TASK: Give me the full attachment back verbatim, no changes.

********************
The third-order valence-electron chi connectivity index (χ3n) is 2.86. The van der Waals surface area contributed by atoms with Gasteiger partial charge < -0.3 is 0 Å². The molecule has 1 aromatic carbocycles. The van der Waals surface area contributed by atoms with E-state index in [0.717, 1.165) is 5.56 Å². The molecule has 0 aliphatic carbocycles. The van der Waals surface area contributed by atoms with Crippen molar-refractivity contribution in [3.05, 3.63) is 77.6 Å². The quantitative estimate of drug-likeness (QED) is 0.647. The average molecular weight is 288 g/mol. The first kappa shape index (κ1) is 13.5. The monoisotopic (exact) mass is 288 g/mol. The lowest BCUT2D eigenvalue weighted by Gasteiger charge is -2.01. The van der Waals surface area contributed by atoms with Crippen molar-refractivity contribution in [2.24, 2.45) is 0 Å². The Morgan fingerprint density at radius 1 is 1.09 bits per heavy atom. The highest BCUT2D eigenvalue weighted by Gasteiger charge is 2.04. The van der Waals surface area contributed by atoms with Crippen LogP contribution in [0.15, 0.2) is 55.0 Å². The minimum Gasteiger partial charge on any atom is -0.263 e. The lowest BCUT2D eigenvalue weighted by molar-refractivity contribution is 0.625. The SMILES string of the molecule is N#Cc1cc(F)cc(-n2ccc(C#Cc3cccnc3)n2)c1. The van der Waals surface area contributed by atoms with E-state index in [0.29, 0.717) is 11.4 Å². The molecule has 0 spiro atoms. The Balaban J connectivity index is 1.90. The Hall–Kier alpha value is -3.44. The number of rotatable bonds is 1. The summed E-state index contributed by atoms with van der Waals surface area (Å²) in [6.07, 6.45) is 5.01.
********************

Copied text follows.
The third-order valence-electron chi connectivity index (χ3n) is 2.86. The van der Waals surface area contributed by atoms with Gasteiger partial charge < -0.3 is 0 Å². The molecule has 1 aromatic carbocycles. The van der Waals surface area contributed by atoms with E-state index in [0.717, 1.165) is 5.56 Å². The molecule has 0 aliphatic carbocycles. The van der Waals surface area contributed by atoms with Crippen molar-refractivity contribution in [3.05, 3.63) is 77.6 Å². The quantitative estimate of drug-likeness (QED) is 0.647. The average molecular weight is 288 g/mol. The first kappa shape index (κ1) is 13.5. The monoisotopic (exact) mass is 288 g/mol. The lowest BCUT2D eigenvalue weighted by Gasteiger charge is -2.01. The van der Waals surface area contributed by atoms with Crippen molar-refractivity contribution in [2.24, 2.45) is 0 Å². The Morgan fingerprint density at radius 1 is 1.09 bits per heavy atom. The highest BCUT2D eigenvalue weighted by Gasteiger charge is 2.04. The van der Waals surface area contributed by atoms with Crippen LogP contribution in [0.15, 0.2) is 55.0 Å². The minimum Gasteiger partial charge on any atom is -0.263 e. The lowest BCUT2D eigenvalue weighted by molar-refractivity contribution is 0.625. The SMILES string of the molecule is N#Cc1cc(F)cc(-n2ccc(C#Cc3cccnc3)n2)c1. The van der Waals surface area contributed by atoms with E-state index in [0.29, 0.717) is 11.4 Å². The molecule has 0 spiro atoms. The Balaban J connectivity index is 1.90. The Hall–Kier alpha value is -3.44. The number of rotatable bonds is 1. The summed E-state index contributed by atoms with van der Waals surface area (Å²) in [6.07, 6.45) is 5.01.